If your DD and SIL can set lightly to your GD's needs - as long as they are not detrimental to her - I think they will be a passing phase, not indicative of an OCD nature developing. If these little routines are maintained for her at the time of the move, they may also help her to settle better in the new home.

ffinnochio Wed 23-Mar-16 09:00:42

Ditto mumofmadboys

mumofmadboys Wed 23-Mar-16 09:50:28

f77ms. I am really sorry your son has developed full blown OCD. Please do not beat yourself up about not talking to him as a child. It probably would not have made any difference. Is he seeing a psychologist or psychiatrist? Some medications help obsessive thoughts.

Luckygirl Wed 23-Mar-16 09:53:15

Rituals are very common at this age. DGD comes to us one day a week and has certain rituals: chocolate biscuit (she's only allowed one!), sit on a particular sofa, read a particular book (always the same), have a bottle of of milk (a baby one, in spite of the fact that she is 3 - this ritual started after arrival of new baby) - we just go with the flow - it will pass! If it helps her with various transitions like becoming a big sister, being away from Mum, then that is fine by us.

Thingmajig Wed 23-Mar-16 10:01:18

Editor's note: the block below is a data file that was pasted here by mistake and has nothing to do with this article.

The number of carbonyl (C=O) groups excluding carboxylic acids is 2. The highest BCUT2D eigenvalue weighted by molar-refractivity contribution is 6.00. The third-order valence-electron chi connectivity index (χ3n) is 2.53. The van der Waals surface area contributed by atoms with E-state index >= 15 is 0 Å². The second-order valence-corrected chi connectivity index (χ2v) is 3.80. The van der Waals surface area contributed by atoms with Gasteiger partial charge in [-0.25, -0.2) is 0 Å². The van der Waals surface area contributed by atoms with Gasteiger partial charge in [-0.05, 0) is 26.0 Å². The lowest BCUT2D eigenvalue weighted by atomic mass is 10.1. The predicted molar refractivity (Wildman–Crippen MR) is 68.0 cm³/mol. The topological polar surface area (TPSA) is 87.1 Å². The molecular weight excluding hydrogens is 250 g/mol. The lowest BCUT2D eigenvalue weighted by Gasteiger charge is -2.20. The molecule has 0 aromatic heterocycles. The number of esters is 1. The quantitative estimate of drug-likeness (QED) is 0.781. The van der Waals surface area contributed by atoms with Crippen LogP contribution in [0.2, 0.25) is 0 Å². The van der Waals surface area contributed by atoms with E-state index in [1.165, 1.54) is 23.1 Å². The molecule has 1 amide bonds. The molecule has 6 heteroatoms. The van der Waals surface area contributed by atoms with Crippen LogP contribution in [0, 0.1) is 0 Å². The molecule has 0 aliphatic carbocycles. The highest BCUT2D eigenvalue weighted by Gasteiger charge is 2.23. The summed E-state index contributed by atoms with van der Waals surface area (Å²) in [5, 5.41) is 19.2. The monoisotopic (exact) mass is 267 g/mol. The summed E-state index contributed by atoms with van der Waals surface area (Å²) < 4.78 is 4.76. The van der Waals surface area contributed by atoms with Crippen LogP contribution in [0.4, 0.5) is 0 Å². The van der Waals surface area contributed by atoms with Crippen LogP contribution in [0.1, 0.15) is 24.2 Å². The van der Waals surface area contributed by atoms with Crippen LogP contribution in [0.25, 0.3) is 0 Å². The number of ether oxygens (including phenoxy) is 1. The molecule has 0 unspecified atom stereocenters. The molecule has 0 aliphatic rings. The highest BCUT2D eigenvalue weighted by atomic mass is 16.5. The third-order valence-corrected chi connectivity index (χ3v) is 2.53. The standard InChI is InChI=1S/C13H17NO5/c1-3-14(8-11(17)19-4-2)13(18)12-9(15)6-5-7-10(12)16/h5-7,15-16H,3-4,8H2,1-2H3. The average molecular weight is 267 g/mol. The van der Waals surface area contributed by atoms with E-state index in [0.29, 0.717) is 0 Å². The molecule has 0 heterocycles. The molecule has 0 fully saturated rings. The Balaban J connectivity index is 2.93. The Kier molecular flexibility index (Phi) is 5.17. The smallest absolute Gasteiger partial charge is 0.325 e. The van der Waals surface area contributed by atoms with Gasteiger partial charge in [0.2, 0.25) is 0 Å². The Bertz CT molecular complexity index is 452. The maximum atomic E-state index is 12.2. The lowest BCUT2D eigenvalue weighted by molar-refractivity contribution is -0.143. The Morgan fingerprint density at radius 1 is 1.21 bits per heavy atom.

Our wee one is the same at 2 and a quarter. Everything has to be as she wants it and if we move anything she puts it right back. Apparently her previously favourite dolls are now consigned to the bottom of her bed nowhere near her!
DD says it's absolutely normal at this age, maybe they like the control! grin

annodomini Wed 23-Mar-16 10:13:51

I used to wonder about one of my GSs, who, at the age of 2, used to line up all his 'Thomas' set of engines in order of size. However, it turned out to be 'just a phase', though, now 10, he is very artistic and has a good eye for design.

Wendysue Wed 23-Mar-16 13:49:40

I'm another one who doesn't see this as unusual or even a sign of any unusual anxiety. IME (in my experience), it's very common among LOs (little ones) to want to organize their world with a few rituals and so forth. This is probably temporary and will pass though it may give way to some other (equally temporary) ritual down the road. I wouldn't worry about it. And I definitely wouldn't label it OCD at this early date!

f77ms Wed 23-Mar-16 16:51:30

Mumof madboys .. I do beat myself up you are right . When I think back it was so obvious that something was not right but with 3 others and an unsupportive Husband I just thought it would pass and that he was just a `bit different` .